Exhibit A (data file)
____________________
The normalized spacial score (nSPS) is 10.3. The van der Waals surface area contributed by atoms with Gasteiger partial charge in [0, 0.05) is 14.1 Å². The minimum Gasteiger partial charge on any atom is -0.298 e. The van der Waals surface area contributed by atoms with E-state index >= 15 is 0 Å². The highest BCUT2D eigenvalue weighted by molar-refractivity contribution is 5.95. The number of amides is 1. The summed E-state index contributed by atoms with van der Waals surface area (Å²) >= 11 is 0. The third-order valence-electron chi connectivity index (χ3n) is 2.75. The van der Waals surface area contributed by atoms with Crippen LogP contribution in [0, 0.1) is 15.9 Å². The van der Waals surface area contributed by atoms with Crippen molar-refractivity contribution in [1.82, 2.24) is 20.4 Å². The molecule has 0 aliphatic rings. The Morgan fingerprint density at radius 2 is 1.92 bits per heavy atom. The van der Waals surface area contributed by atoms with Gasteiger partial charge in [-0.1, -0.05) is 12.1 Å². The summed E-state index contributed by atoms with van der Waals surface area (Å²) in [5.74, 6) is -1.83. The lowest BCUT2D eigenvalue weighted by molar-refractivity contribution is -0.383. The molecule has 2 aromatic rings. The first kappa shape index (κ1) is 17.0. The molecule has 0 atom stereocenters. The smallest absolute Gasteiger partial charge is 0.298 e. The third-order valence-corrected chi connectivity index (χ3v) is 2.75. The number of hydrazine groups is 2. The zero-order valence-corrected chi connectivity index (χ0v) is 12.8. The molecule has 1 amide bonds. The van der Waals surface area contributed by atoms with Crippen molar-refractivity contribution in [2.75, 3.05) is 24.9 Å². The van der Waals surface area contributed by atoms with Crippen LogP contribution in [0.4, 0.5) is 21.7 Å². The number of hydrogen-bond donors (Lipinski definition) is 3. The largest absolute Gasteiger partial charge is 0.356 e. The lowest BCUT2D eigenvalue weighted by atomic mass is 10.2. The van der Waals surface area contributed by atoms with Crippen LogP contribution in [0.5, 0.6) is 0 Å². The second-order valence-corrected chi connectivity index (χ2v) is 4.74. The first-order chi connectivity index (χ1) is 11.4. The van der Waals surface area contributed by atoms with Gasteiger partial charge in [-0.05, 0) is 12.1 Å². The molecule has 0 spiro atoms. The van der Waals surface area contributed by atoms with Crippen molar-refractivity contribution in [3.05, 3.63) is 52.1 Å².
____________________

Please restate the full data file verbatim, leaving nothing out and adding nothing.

The normalized spacial score (nSPS) is 10.3. The van der Waals surface area contributed by atoms with Gasteiger partial charge in [0, 0.05) is 14.1 Å². The minimum Gasteiger partial charge on any atom is -0.298 e. The van der Waals surface area contributed by atoms with E-state index >= 15 is 0 Å². The highest BCUT2D eigenvalue weighted by molar-refractivity contribution is 5.95. The number of amides is 1. The summed E-state index contributed by atoms with van der Waals surface area (Å²) >= 11 is 0. The third-order valence-electron chi connectivity index (χ3n) is 2.75. The van der Waals surface area contributed by atoms with Crippen LogP contribution in [0, 0.1) is 15.9 Å². The van der Waals surface area contributed by atoms with Crippen molar-refractivity contribution in [1.82, 2.24) is 20.4 Å². The molecule has 0 aliphatic rings. The Morgan fingerprint density at radius 2 is 1.92 bits per heavy atom. The van der Waals surface area contributed by atoms with Gasteiger partial charge in [-0.1, -0.05) is 12.1 Å². The summed E-state index contributed by atoms with van der Waals surface area (Å²) in [5.74, 6) is -1.83. The lowest BCUT2D eigenvalue weighted by molar-refractivity contribution is -0.383. The molecule has 2 aromatic rings. The first kappa shape index (κ1) is 17.0. The molecule has 0 atom stereocenters. The smallest absolute Gasteiger partial charge is 0.298 e. The third-order valence-corrected chi connectivity index (χ3v) is 2.75. The number of hydrazine groups is 2. The zero-order valence-corrected chi connectivity index (χ0v) is 12.8. The molecule has 1 amide bonds. The van der Waals surface area contributed by atoms with Crippen molar-refractivity contribution in [2.75, 3.05) is 24.9 Å². The van der Waals surface area contributed by atoms with Crippen LogP contribution in [0.4, 0.5) is 21.7 Å². The number of hydrogen-bond donors (Lipinski definition) is 3. The largest absolute Gasteiger partial charge is 0.356 e. The lowest BCUT2D eigenvalue weighted by atomic mass is 10.2. The van der Waals surface area contributed by atoms with Crippen LogP contribution in [0.5, 0.6) is 0 Å². The second-order valence-corrected chi connectivity index (χ2v) is 4.74. The first-order chi connectivity index (χ1) is 11.4. The van der Waals surface area contributed by atoms with Gasteiger partial charge in [-0.05, 0) is 12.1 Å². The molecule has 0 spiro atoms. The van der Waals surface area contributed by atoms with Crippen molar-refractivity contribution in [3.05, 3.63) is 52.1 Å².